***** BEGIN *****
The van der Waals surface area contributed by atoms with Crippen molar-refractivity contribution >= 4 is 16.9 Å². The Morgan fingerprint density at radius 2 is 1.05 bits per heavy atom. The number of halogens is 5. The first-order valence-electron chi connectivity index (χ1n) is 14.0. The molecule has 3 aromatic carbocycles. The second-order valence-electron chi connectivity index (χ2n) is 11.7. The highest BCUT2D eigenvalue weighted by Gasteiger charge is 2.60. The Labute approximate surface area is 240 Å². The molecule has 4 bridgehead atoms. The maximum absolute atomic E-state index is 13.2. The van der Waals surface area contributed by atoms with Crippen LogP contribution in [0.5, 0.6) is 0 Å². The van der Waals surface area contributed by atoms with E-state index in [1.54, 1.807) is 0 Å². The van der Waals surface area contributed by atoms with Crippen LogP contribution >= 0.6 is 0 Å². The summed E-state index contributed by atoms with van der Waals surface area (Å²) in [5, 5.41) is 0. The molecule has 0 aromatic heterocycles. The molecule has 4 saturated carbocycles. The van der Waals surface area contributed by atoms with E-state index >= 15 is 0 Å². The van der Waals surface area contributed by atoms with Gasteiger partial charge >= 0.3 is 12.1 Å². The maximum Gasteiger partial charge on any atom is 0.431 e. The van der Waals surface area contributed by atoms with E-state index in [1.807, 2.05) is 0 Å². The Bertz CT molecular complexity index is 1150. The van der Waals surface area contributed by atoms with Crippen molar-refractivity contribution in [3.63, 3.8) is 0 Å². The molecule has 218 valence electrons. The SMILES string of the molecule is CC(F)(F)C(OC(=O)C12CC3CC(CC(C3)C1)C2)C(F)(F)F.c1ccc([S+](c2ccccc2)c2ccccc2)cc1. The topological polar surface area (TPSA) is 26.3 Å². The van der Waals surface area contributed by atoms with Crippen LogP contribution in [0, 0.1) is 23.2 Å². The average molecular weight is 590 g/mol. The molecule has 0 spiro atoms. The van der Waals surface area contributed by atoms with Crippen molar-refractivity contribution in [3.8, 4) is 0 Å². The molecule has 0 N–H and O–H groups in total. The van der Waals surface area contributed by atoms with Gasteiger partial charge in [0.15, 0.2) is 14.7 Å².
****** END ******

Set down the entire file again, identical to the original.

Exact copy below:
The van der Waals surface area contributed by atoms with Crippen molar-refractivity contribution >= 4 is 16.9 Å². The Morgan fingerprint density at radius 2 is 1.05 bits per heavy atom. The number of halogens is 5. The first-order valence-electron chi connectivity index (χ1n) is 14.0. The molecule has 3 aromatic carbocycles. The second-order valence-electron chi connectivity index (χ2n) is 11.7. The highest BCUT2D eigenvalue weighted by Gasteiger charge is 2.60. The Labute approximate surface area is 240 Å². The molecule has 4 bridgehead atoms. The maximum absolute atomic E-state index is 13.2. The van der Waals surface area contributed by atoms with Crippen LogP contribution in [0.5, 0.6) is 0 Å². The van der Waals surface area contributed by atoms with E-state index in [1.54, 1.807) is 0 Å². The van der Waals surface area contributed by atoms with Crippen LogP contribution >= 0.6 is 0 Å². The summed E-state index contributed by atoms with van der Waals surface area (Å²) in [5, 5.41) is 0. The molecule has 0 aromatic heterocycles. The molecule has 4 saturated carbocycles. The van der Waals surface area contributed by atoms with E-state index >= 15 is 0 Å². The van der Waals surface area contributed by atoms with Gasteiger partial charge >= 0.3 is 12.1 Å². The maximum Gasteiger partial charge on any atom is 0.431 e. The van der Waals surface area contributed by atoms with E-state index in [1.807, 2.05) is 0 Å². The Bertz CT molecular complexity index is 1150. The van der Waals surface area contributed by atoms with Crippen molar-refractivity contribution in [3.63, 3.8) is 0 Å². The molecule has 218 valence electrons. The SMILES string of the molecule is CC(F)(F)C(OC(=O)C12CC3CC(CC(C3)C1)C2)C(F)(F)F.c1ccc([S+](c2ccccc2)c2ccccc2)cc1. The topological polar surface area (TPSA) is 26.3 Å². The van der Waals surface area contributed by atoms with Crippen LogP contribution in [0, 0.1) is 23.2 Å². The average molecular weight is 590 g/mol. The molecule has 0 spiro atoms. The van der Waals surface area contributed by atoms with Crippen molar-refractivity contribution in [3.8, 4) is 0 Å². The molecule has 0 N–H and O–H groups in total. The van der Waals surface area contributed by atoms with Gasteiger partial charge in [0.15, 0.2) is 14.7 Å².